Thursday morning, Collin and I went to get the results of his sleep study from Dr. Snarky. I honestly had no idea what to expect, but was still surprised to learn that Collin has a lot of sleep apnea. I mean, a LOT. Like 28 apneas an hour on average. A few are obstructive apneas (like when people are snoring and do that scary sucking sound and you're afraid they won't breathe again) due to his low tone letting his airway collapse, but most are central apneas, meaning that Collin's brain is not effectively telling him to continue breathing. Not good. In addition, his oxygen saturation is very low at night, rarely staying above the preferred 94% and sometimes dipping into the 60s. Also not good.
Our options for fixing this are limited and not encouraging. The first thing to try was to repeat the sleep study exactly as before, but adding some oxygen. The hope would be that this would fix some of Collin's apnea and correct his low oxygen saturation. However, it ran the risk of taking away his brain's drive to breathe and consequently his ability to get rid of carbon dioxide. So, even though he would have enough oxygen, he would slowly accumulate carbon dioxide which could potentially result in brain damage if it got too high. Not what we need. If that's how Collin reacted, oxygen wouldn't be an option. The other options include surgery to remove adenoids and tonsils in the hopes of making his airway roomier - a big risk for a kid with seizures - and bi-pap or c-pap machines which work well for some people but pose major risks to a kid with low tone, retching problems, and a history of aspiration.
So, when we went into our sleep study Thursday night (we were lucky enough to get in that very night), I was more that a little nervous. It felt like if this didn't work, we had nowhere to go. Collin ended up sleeping quite well compared to his first study despite all the normal wires plus an additional oxygen mask, but I woke up at two in the morning and watched his CO2 monitor for 4 hours, thinking and praying all the while.
One of the things I thought about during these long, dark hours, was a conversation I had had with Dr. Snarky that morning. Now, I should preface this by saying that the doctor and I have come to a better understanding of each other and there is a seed of respect growing there. I doubt we'll ever be best buds, but at least we can speak openly with each other. During our conversation, I was pressing him with lots of 'what if' questions - what if this doesn't work? what if we try something else? what if we don't treat the issue at all? He stopped and became uncharacteristically somber and said, "Given everything, what have you been told about Collin?" It took me a second to figure out what he meant, and when I did, I didn't know what to say. He was asking about Collin's prognosis. Would he talk? Would he walk? When I didn't answer right away, he tried to elaborate by saying, "Collin is special," in a way that made it clear that he didn't mean special in an attractive way - not a special he would choose for his own grandchildren, "and for special kids, quality of life is number one." What did that even mean? Is that not true for all children? And then I realized that his first question had meant even more than I had interpreted. He was asking me to consider how much was 'worth' doing in this situation. In the Collin situation. When I haven't even been given a life expectancy (his words), when I don't even know if he will ever learn to do anything 'normal' people do (my words). How much effort does one expend in a situation like that? And for some reason I don't understand, I did not get angry. I just said, "No one has told us anything about Collin, because no one knows. And so we plan to do everything we can to make it possible for him to do everything he can." Dr. Snarky almost smiled -- it was either at this point or during my pushy questioning that he decided I was okay -- and said, "Okay, then. We need to get his sleep fixed."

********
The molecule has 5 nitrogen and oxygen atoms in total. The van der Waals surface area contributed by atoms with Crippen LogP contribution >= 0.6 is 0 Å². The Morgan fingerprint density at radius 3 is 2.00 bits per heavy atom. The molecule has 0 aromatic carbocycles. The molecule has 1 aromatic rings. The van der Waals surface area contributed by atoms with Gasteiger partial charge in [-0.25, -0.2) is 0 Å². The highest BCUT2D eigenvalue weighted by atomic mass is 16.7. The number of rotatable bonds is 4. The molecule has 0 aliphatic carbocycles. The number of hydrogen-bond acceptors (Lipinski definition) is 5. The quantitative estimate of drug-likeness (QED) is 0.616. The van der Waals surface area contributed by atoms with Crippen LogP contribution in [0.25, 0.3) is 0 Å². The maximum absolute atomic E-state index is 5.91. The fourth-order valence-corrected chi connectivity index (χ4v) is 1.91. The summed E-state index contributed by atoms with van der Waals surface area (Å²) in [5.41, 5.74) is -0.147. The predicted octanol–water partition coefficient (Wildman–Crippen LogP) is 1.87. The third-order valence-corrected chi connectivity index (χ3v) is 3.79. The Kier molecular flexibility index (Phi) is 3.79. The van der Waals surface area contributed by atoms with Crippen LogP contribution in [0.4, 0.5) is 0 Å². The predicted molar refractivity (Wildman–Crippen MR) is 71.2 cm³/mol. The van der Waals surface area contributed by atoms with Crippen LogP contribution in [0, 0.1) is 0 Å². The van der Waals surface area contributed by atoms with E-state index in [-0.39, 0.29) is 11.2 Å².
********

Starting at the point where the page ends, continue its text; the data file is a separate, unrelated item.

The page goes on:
Anyway. I was thankful and pleasantly surprised when Dr. Snarky called me the next afternoon to let me know the results of the study, knowing how anxious I was about it. The oxygen worked in that it dramatically improved Collin's sleep, his apneas, and his oxygen saturation. It didn't fix everything, but I will hear the full report at our follow-up Tuesday morning. I was simultaneously incredibly relieved and slightly sad. It has been so great having this time during which Collin wasn't depending on any machines (since the feeding pump left our house a few months ago). Knowing that there is another intervention we will need to learn and monitor is a little hard. I'm sure we'll be used to it in no time and there's nothing we wouldn't do to make things better for Collin, but it's just tough adding new problems and their solutions to an already complicated daily life.